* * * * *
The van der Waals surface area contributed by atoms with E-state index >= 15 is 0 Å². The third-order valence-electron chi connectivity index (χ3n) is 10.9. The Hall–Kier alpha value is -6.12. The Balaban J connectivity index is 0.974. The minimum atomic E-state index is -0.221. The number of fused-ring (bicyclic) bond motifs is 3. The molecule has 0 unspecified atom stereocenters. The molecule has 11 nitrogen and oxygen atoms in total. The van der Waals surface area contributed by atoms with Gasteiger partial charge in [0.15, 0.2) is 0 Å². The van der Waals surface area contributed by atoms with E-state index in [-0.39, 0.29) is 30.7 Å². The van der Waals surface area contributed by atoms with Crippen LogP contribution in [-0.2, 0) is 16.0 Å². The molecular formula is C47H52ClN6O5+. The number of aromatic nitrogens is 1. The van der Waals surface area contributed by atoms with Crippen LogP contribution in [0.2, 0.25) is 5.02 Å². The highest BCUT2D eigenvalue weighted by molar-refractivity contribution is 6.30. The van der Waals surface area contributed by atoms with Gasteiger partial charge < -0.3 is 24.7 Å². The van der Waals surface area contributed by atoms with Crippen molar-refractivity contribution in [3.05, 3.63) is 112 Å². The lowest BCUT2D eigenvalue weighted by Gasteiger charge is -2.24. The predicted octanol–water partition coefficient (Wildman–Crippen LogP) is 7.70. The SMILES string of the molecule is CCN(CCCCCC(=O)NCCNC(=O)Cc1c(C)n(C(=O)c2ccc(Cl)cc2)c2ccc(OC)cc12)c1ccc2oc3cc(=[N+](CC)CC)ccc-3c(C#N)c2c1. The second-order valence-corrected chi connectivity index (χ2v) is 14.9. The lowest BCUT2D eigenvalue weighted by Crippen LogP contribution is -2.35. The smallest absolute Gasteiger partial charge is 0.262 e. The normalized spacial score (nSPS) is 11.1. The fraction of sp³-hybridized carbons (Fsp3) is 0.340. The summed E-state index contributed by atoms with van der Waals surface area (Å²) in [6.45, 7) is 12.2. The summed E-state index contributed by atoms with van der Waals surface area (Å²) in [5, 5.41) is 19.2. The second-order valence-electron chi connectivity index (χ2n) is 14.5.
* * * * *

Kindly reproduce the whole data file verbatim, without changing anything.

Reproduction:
The van der Waals surface area contributed by atoms with E-state index >= 15 is 0 Å². The third-order valence-electron chi connectivity index (χ3n) is 10.9. The Hall–Kier alpha value is -6.12. The Balaban J connectivity index is 0.974. The minimum atomic E-state index is -0.221. The number of fused-ring (bicyclic) bond motifs is 3. The molecule has 0 unspecified atom stereocenters. The molecule has 11 nitrogen and oxygen atoms in total. The van der Waals surface area contributed by atoms with Gasteiger partial charge in [0.15, 0.2) is 0 Å². The van der Waals surface area contributed by atoms with E-state index in [-0.39, 0.29) is 30.7 Å². The van der Waals surface area contributed by atoms with Crippen LogP contribution in [-0.2, 0) is 16.0 Å². The molecular formula is C47H52ClN6O5+. The number of aromatic nitrogens is 1. The van der Waals surface area contributed by atoms with Crippen LogP contribution in [0.2, 0.25) is 5.02 Å². The highest BCUT2D eigenvalue weighted by molar-refractivity contribution is 6.30. The van der Waals surface area contributed by atoms with Gasteiger partial charge < -0.3 is 24.7 Å². The van der Waals surface area contributed by atoms with Crippen molar-refractivity contribution in [3.05, 3.63) is 112 Å². The lowest BCUT2D eigenvalue weighted by Gasteiger charge is -2.24. The predicted octanol–water partition coefficient (Wildman–Crippen LogP) is 7.70. The SMILES string of the molecule is CCN(CCCCCC(=O)NCCNC(=O)Cc1c(C)n(C(=O)c2ccc(Cl)cc2)c2ccc(OC)cc12)c1ccc2oc3cc(=[N+](CC)CC)ccc-3c(C#N)c2c1. The second-order valence-corrected chi connectivity index (χ2v) is 14.9. The lowest BCUT2D eigenvalue weighted by Crippen LogP contribution is -2.35. The smallest absolute Gasteiger partial charge is 0.262 e. The normalized spacial score (nSPS) is 11.1. The fraction of sp³-hybridized carbons (Fsp3) is 0.340. The summed E-state index contributed by atoms with van der Waals surface area (Å²) in [6.45, 7) is 12.2. The summed E-state index contributed by atoms with van der Waals surface area (Å²) in [5, 5.41) is 19.2. The second-order valence-electron chi connectivity index (χ2n) is 14.5.